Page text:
May 4, 2012 • 1:16 pm

The length of time people arriving at Heathrow are having to wait before getting through border control has become a political hot potato this week, with Immigration Minister Damian Green facing some stiff questions about the staffing and policies of the UK Border Agency.

When Mr Green appeared before the Commons on Monday he told MPs that “Border Force data shows the longest queuing time for immigration control was one and a half hours on Friday night at Terminal 5 for non EU nationals. And times for UK and EU nationals were significantly lower.”

Speaking on the Today programme on Tuesday, the Immigration Minister repeated the claim that this was the maximum wait, adding that even the Labour Party couldn’t find figures supporting any higher waiting times.

However when Full Fact checked this earlier in the week, we found that the Labour Party was more circumspect, and claimed that the figures being referenced by the Minister were not for last Friday at all, but in fact covered a much earlier period.

The problem we faced in assessing these claims was that neither of the sources cited in the debate – UK Border Agency and BAA figures – were publicly available.

Since then however BAA – which manages Heathrow airport – has put out some further information. For example the Independent said yesterday that:

“Figures show that on April 30 there were passport-check queues of up to three hours at Heathrow’s Terminal 4.”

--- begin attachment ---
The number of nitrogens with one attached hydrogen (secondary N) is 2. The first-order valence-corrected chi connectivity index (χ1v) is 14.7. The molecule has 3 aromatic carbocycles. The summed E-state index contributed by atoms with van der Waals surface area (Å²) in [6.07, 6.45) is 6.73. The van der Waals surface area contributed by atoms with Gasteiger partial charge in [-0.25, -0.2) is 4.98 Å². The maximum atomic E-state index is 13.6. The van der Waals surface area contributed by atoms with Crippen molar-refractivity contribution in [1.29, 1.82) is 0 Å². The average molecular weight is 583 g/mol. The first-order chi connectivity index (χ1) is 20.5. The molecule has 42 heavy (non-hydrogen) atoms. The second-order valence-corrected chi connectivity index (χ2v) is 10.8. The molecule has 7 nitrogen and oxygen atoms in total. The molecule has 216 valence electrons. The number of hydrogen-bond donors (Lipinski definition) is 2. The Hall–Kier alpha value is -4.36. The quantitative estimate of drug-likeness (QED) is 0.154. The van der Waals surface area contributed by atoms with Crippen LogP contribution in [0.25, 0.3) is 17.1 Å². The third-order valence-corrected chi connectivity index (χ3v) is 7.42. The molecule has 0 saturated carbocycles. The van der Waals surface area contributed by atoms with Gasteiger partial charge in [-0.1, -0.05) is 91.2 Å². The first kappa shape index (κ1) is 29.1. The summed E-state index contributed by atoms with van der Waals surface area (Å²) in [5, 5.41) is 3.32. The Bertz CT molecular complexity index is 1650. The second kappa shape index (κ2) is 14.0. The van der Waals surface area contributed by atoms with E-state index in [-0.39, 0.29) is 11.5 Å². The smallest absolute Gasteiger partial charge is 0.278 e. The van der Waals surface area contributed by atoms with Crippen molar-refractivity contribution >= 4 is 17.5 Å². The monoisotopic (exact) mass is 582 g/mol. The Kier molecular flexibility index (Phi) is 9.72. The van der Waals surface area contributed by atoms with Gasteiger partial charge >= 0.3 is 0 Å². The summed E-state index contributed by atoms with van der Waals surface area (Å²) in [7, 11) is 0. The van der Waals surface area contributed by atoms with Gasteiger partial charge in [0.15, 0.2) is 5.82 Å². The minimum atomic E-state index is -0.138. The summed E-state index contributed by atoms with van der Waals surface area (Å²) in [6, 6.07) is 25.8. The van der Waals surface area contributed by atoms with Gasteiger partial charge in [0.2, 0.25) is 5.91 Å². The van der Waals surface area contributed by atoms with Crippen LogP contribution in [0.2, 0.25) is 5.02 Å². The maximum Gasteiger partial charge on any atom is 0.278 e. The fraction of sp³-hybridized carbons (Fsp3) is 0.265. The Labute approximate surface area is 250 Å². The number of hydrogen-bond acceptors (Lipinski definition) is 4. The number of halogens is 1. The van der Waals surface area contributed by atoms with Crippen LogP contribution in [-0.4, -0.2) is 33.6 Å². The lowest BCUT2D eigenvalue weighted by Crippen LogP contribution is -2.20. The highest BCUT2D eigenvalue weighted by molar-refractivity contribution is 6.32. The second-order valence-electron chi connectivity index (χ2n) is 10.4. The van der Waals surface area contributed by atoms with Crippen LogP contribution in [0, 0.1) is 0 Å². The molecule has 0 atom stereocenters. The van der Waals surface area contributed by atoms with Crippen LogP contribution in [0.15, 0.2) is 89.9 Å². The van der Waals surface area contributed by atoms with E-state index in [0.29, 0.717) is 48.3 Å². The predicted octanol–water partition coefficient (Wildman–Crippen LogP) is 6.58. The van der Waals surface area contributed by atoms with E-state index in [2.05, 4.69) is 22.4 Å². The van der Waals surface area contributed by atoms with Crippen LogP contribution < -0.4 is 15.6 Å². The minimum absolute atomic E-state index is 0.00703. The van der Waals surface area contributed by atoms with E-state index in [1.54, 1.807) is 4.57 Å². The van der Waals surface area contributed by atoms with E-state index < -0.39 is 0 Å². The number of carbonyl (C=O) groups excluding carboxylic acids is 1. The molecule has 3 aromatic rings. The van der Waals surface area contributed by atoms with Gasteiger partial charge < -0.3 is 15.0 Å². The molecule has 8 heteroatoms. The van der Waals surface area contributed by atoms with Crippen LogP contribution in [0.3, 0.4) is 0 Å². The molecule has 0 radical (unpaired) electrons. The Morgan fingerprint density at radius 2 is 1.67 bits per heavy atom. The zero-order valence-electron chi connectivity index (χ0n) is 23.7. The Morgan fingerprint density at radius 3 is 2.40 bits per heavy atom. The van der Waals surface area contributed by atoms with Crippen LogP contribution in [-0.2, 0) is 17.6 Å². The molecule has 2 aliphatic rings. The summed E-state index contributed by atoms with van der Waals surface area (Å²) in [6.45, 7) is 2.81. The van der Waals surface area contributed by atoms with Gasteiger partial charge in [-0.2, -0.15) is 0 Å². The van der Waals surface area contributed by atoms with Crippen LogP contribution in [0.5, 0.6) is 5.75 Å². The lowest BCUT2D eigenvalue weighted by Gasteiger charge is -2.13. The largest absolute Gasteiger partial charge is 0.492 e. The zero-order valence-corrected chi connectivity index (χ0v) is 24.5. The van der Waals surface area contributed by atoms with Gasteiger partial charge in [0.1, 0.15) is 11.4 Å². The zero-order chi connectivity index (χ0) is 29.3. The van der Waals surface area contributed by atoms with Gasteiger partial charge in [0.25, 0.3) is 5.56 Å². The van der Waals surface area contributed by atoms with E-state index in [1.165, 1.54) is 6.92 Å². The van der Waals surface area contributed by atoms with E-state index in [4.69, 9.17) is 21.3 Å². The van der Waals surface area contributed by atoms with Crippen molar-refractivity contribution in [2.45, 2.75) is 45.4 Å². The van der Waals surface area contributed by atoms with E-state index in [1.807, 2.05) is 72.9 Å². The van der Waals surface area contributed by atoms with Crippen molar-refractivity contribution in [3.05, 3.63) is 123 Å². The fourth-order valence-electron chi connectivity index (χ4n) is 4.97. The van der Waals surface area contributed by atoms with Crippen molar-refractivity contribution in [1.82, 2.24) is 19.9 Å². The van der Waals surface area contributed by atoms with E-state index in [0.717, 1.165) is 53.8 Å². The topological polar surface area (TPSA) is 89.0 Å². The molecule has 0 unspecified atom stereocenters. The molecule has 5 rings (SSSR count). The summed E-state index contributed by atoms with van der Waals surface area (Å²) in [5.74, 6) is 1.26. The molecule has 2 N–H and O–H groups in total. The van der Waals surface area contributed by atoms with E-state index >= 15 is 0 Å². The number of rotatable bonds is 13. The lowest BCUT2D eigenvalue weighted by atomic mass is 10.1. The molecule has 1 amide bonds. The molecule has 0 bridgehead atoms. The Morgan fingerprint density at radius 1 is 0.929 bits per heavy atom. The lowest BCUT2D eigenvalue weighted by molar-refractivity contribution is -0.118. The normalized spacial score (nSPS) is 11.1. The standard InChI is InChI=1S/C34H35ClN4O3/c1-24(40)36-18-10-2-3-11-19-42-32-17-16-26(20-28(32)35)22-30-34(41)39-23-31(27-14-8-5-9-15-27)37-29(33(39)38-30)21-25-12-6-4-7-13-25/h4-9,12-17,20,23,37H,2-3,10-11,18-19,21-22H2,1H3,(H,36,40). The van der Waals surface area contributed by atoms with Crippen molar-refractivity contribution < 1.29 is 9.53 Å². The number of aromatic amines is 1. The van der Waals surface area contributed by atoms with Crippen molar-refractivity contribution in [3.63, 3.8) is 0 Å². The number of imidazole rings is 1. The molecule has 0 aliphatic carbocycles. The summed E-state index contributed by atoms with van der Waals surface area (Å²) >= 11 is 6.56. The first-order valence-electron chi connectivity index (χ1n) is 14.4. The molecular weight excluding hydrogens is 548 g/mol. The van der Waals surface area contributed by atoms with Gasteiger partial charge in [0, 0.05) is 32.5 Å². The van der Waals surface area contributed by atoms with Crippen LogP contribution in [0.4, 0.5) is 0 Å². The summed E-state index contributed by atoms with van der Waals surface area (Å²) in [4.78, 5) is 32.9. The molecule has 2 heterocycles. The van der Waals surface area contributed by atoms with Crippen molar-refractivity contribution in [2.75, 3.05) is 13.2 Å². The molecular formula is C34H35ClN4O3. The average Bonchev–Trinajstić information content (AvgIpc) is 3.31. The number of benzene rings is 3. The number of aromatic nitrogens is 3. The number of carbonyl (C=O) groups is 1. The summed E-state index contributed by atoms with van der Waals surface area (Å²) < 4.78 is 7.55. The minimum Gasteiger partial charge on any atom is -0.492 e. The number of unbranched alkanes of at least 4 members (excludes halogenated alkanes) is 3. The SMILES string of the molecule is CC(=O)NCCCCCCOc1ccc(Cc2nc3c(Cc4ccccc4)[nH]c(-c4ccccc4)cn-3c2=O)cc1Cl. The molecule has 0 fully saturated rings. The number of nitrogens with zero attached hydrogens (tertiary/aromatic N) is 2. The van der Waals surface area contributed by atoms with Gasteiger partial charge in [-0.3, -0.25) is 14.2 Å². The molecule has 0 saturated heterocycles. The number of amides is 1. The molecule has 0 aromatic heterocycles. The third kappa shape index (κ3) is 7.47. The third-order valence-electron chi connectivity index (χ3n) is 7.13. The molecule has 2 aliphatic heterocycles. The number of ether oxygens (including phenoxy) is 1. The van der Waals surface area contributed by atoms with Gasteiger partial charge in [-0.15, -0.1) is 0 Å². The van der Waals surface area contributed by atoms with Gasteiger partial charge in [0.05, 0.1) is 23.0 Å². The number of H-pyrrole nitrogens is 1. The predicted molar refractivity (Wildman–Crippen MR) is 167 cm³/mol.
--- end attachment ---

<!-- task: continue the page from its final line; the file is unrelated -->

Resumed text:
Furthermore, this new information now appears to have been accepted by Mr Green, in contrast to what he told Parliament earlier in the week:

“I don’t dispute the BAA figures but on BAA figures of border force figures its too long.”

(Damien Green, Newsnight, 3 May 2012 – 26 minutes)

So what is this new information?

On 3 May BAA release a document comparing immigration waiting at Heathrow airport with official targets in April.

This shows waiting times at immigration for EEA (European Economic Area) and non-EEA citizens in April. As you can see waiting times targets were met for EEA citizens. For non-EEA residents though waiting time targets were missed at terminals one, three, four and five. At terminal five only 75.7 per cent of passengers were in a queue for less than 45 minutes.

However this doesn’t provide us with the maximum waiting time, which is the figure that grabbed the headlines.

We asked BAA where this information had come from and they told us that they had supplied additional figures which were not published online. They were kind enough to supply us with the same information which has been presented below.

Non-EEA maximum wait time: 

Terminal 1

1 hour and 14 minutes measure on 12 April

Terminal 3

2 hours and 20 minutes measured on 25 April

Terminal 4

3 hours measured on 30 April

Terminal 5

2 hours 35 minutes measured on 17 April

EEA maximum wait time: 

Terminal 1

30 minutes measured on 22 April

Terminal 3

42 minutes measured on 15 April

Terminal 4

45 minutes measured on 17 April

Terminal 5

1 hour 2 minutes measured on 10 April

Number of days on which more than 5 per cent of non-EEA queue times exceeded 45 minutes:

Terminal 1

12 out of 30 days

Terminal 3

21 out of 30 days

Terminal 4

21 out of 30 days

Terminal 5

23 out of 30 days

Number of days on which more than 5 per cent of EEA queue times exceeded 45 minutes: 

Terminal 1

12 out of 30 days

Terminal 3

21 out of 30 days

Terminal 4

21 out of 30 days

Terminal 5

23 out of 30 days

 

None of these figures cover immigration waiting times at Heathrow Terminal 5 on 27 April, the source of the original argument, so we cannot say how long people were queueing that day. Nonetheless these figures add further weight to the suggestion that the one and a half hour maximum wait that was originally quoted by Damian Green was some way short of the mark.

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